Rage still smoldering

David Carter assembled the following firsthand accounts of incidents on Monday through Wednesday from participants. Monday and Tuesday nights were mostly quiet in the Village, as rain soaked the streets.

Police who tried to pick fights, however, were met with bold responses.

When one arrogant cop at Christopher Street and Waverly twirled his nightstick and hurled insults in the direction of passersby, an individual described as a “wildly ‘fem’ queen” lit the fuse of a firecracker and detonated it under his feet. The cop landed on his ass on the sidewalk.

The cop shouted and flailed with his club. When the same militant individual tossed another firecracker at him, the crowd fought with the cop and was able to snatch his badge off his uniform.

On Wednesday night, widespread street fighting resumed.

That was the night the Village Voice coverage of the early events in the Stonewall rebellion hit newsstands. Some community members were so enraged by the anti-gay tone of the journalists that they debated torching the Voice’s offices that evening.

Carter states, “The second reason that rioting resumed in full force on Wednesday is because various radical Left groups came to protest.”

Participant Bob Kohler recalled: “There were more people rioting that could not be easily categorized, and a lot of that had to do with people that came over from other areas. The straight movement moved in heavily that night as a support.”

The left wing of ‘gay liberation’

Reports of those of all sexualities who came in support included members of the Black Panther Party, Workers World Party, the Yippies, a group that called itself the Crazies, and other self-identified leftists.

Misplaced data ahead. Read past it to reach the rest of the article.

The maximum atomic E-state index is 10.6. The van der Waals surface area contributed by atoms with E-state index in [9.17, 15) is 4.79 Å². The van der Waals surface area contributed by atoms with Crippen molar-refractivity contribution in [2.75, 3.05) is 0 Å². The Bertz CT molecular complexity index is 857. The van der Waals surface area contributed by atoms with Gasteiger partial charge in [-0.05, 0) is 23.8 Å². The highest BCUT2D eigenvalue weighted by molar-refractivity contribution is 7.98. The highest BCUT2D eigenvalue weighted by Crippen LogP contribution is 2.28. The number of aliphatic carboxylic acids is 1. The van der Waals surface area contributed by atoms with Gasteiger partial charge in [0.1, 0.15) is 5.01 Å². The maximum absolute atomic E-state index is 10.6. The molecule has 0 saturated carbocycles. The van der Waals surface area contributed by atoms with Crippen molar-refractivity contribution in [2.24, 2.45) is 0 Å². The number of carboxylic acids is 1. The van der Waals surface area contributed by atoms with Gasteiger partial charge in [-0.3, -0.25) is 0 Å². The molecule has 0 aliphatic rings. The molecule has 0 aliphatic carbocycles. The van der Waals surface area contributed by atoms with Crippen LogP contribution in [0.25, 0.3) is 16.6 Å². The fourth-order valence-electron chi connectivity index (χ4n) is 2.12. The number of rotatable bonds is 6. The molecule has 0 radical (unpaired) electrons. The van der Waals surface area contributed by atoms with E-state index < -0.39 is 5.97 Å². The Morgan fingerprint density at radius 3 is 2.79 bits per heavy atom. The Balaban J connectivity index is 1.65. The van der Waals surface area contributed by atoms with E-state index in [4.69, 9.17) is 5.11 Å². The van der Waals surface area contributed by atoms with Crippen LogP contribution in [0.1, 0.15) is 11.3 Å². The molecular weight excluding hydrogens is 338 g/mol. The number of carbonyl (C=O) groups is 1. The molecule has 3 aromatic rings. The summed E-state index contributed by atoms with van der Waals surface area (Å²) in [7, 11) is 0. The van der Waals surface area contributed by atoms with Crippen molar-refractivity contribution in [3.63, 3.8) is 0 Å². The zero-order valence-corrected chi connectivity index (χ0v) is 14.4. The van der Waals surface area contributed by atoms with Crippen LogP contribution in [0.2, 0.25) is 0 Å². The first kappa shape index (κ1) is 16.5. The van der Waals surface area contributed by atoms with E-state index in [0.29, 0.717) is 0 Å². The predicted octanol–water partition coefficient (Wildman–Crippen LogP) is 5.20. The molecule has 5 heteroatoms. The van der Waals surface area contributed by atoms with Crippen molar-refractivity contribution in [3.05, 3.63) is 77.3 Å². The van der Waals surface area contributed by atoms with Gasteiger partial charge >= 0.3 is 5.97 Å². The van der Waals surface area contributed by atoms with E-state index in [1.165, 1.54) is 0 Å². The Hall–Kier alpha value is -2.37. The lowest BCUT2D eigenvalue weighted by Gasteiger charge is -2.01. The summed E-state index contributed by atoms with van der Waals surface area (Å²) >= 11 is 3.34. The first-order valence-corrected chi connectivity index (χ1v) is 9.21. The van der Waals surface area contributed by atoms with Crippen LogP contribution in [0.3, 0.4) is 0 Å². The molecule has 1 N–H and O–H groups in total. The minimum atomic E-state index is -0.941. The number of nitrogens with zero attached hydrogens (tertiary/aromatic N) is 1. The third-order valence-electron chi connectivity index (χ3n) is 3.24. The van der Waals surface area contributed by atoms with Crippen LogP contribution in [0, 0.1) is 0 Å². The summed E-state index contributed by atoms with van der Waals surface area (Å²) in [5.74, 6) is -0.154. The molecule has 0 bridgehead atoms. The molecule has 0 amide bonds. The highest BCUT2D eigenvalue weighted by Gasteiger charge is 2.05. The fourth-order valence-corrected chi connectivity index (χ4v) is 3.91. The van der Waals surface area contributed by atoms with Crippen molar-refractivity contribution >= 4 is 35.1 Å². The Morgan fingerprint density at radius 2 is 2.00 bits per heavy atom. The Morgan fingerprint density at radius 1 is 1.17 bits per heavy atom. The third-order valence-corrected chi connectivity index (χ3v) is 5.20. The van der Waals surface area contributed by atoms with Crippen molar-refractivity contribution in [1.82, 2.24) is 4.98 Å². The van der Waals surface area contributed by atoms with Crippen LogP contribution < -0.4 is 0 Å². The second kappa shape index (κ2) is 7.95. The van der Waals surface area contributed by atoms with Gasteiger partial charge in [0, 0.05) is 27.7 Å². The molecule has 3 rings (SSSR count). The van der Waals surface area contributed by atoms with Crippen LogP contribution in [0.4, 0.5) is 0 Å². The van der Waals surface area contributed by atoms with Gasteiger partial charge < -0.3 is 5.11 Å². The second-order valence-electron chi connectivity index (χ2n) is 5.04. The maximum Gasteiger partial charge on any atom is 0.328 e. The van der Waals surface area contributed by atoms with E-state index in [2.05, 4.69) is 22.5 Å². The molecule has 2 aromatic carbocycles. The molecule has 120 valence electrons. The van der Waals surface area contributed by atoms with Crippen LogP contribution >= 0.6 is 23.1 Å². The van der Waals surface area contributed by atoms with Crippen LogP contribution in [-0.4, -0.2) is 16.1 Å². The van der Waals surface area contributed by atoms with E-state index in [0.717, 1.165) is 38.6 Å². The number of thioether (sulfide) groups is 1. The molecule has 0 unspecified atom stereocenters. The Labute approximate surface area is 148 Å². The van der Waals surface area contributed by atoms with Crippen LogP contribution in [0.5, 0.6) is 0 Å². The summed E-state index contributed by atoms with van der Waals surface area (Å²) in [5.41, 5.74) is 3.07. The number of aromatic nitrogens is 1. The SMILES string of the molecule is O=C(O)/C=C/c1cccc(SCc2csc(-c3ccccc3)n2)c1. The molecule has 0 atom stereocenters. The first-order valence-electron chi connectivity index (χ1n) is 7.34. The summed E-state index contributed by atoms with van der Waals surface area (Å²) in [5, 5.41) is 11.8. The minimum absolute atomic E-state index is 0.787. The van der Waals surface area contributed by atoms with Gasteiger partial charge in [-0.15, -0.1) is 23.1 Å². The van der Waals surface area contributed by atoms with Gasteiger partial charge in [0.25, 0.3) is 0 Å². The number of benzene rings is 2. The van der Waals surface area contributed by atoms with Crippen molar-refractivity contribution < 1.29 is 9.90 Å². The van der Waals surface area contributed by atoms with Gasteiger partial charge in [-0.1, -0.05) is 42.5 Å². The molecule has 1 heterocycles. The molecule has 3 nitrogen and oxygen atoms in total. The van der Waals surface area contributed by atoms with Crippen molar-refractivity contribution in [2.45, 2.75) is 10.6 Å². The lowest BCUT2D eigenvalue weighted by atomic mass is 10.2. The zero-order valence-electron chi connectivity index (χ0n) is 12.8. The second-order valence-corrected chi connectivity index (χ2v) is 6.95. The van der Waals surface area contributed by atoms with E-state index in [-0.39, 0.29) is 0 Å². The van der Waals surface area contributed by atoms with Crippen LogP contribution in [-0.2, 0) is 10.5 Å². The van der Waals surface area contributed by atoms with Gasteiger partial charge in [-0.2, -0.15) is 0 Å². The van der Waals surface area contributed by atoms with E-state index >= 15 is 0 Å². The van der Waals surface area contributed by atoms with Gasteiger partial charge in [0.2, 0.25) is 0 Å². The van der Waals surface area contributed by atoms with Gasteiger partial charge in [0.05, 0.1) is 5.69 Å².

In reality, these were parties and organizations [that already had] memberships of diverse sexualities. And many of the LGBTQ people who fought the cops at Stonewall also self-identified as leftists and revolutionaries.

Struggle erupted around 10 p.m. A chanting crowd, estimated at 500 strong, met a motorcade of police with a shower of bottles.

Police used their nightsticks to beat back the crowd. Eyewitness Ronnie De Brienza described seeing a friend pummeled by police and dragged off to a patrol car under arrest. “This was it,” he said. “From nowhere the crowd swelled to an estimated thousand, and the battle was on.”

Those who were there that night describe the battle between police and protesters as ferocious. Once again, eyewitnesses explain, it was the most oppressed who led the struggle. Unarmed protesters fought hard and bravely against police — who were well-protected by equipment and armed to the teeth.

Dick Leitsch, Mattachine-New York leader, observed that night that bodies of Stonewall combatants wounded in battle lay on the streets and sidewalks on Seventh Avenue South between Christopher and West 10th streets.

He concluded: “Young people, many of them queens, were lying on the sidewalk, bleeding from the head, face, mouth, and even the eyes. Others were nursing bruised and often bleeding arms, legs, backs and necks.”         

Within roughly an hour, the fighting ended. But the battles fought by the most oppressed and most militant layers of the LGBTQ population paved a new road toward revolutionary struggle, with the left wing of “gay liberation” at every barricade.